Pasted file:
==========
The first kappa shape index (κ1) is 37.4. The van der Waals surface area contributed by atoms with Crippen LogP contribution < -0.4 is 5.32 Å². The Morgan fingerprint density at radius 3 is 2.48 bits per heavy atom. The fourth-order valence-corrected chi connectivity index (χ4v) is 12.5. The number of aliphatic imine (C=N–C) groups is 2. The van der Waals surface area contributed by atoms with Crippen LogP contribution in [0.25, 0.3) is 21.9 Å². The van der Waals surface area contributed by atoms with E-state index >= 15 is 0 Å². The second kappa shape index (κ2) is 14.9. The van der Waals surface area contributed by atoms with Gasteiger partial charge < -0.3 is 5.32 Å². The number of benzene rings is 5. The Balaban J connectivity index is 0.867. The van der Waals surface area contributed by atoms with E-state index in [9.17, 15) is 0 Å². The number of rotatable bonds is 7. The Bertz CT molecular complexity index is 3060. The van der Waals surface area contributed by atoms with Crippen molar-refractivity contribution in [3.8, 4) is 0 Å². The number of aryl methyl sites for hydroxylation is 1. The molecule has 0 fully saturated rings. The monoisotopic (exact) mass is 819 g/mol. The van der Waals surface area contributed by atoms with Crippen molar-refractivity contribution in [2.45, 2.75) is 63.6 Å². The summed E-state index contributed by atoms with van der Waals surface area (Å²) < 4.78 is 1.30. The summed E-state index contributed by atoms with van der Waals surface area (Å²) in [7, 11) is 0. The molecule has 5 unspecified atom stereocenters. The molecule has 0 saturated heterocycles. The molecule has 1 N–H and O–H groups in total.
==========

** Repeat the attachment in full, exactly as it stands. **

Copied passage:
The first kappa shape index (κ1) is 37.4. The van der Waals surface area contributed by atoms with Crippen LogP contribution < -0.4 is 5.32 Å². The Morgan fingerprint density at radius 3 is 2.48 bits per heavy atom. The fourth-order valence-corrected chi connectivity index (χ4v) is 12.5. The number of aliphatic imine (C=N–C) groups is 2. The van der Waals surface area contributed by atoms with Crippen LogP contribution in [0.25, 0.3) is 21.9 Å². The van der Waals surface area contributed by atoms with E-state index >= 15 is 0 Å². The second kappa shape index (κ2) is 14.9. The van der Waals surface area contributed by atoms with Gasteiger partial charge < -0.3 is 5.32 Å². The number of benzene rings is 5. The Balaban J connectivity index is 0.867. The van der Waals surface area contributed by atoms with E-state index in [9.17, 15) is 0 Å². The number of rotatable bonds is 7. The Bertz CT molecular complexity index is 3060. The van der Waals surface area contributed by atoms with Crippen molar-refractivity contribution in [3.8, 4) is 0 Å². The number of aryl methyl sites for hydroxylation is 1. The molecule has 0 fully saturated rings. The monoisotopic (exact) mass is 819 g/mol. The van der Waals surface area contributed by atoms with Crippen molar-refractivity contribution in [2.45, 2.75) is 63.6 Å². The summed E-state index contributed by atoms with van der Waals surface area (Å²) < 4.78 is 1.30. The summed E-state index contributed by atoms with van der Waals surface area (Å²) in [7, 11) is 0. The molecule has 5 unspecified atom stereocenters. The molecule has 0 saturated heterocycles. The molecule has 1 N–H and O–H groups in total.